ondansetron for vomiting in acute gastroenteritis in children

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Vomiting is a common sympton in children with gastroenteritis, but its treatment remains controversial.


To investigate potential beneficial effects of ondansetron, compared with placebo or no intervention, in treating vomiting during acute gastroenteritis in children.


The following electronic databases were searched through August 2006: MEDLINE, EMBASE, CINAHL and The Cochrane Library; additional references were obtained from reviewed articles. Only randomized-controlled trials (RCTs) were included.


Four RCTs involving 490 patients with vomiting during acute gastroenteritis were included. Combined data from three RCTs (n = 466) showed that ondansetron compared with the control significantly increased the chance for vomiting cessation soon after drug administration [relative risk (RR): 1.3, 95% confidence interval (CI): 1.2–1.5, number needed to treat (NNT): 5, 95% CI: 4–8], but this effect was not observed at 24 h (three RCTs, n = 144, RR 1.2, 95% CI: 0.9–1.7). Ondansetron significantly reduced the risk of intravenous rehydration (two RCTs, n = 359, RR 0.4, 95% CI: 0.3–0.7, NNT 7, 95% CI: 5–14). Outcome measures not significantly different after ondansetron treatment were the need for hospitalization and return emergency department visits.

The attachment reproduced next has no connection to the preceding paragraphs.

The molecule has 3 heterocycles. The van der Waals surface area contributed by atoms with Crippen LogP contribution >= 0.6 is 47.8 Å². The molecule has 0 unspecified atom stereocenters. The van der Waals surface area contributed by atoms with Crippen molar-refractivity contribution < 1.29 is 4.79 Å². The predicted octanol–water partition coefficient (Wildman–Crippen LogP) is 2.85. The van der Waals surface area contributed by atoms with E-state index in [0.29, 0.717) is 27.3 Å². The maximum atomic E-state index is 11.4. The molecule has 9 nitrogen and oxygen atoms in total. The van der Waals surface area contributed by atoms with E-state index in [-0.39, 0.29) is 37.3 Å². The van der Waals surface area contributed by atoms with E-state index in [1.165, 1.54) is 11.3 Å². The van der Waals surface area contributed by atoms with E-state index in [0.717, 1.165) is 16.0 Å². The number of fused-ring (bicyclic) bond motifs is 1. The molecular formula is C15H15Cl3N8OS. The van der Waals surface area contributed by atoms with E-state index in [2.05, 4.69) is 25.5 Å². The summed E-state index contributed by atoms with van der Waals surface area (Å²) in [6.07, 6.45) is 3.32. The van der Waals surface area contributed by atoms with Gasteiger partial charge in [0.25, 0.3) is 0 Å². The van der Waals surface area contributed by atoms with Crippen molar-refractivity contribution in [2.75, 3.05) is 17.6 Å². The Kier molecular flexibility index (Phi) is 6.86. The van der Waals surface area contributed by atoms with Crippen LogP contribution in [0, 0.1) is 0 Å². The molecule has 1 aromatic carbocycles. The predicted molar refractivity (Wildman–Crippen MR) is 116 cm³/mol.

Despite some clinical benefits, there is insufficient evidence to recommend the routine use of ondansetron for vomiting during acute gastroenteritis in children.

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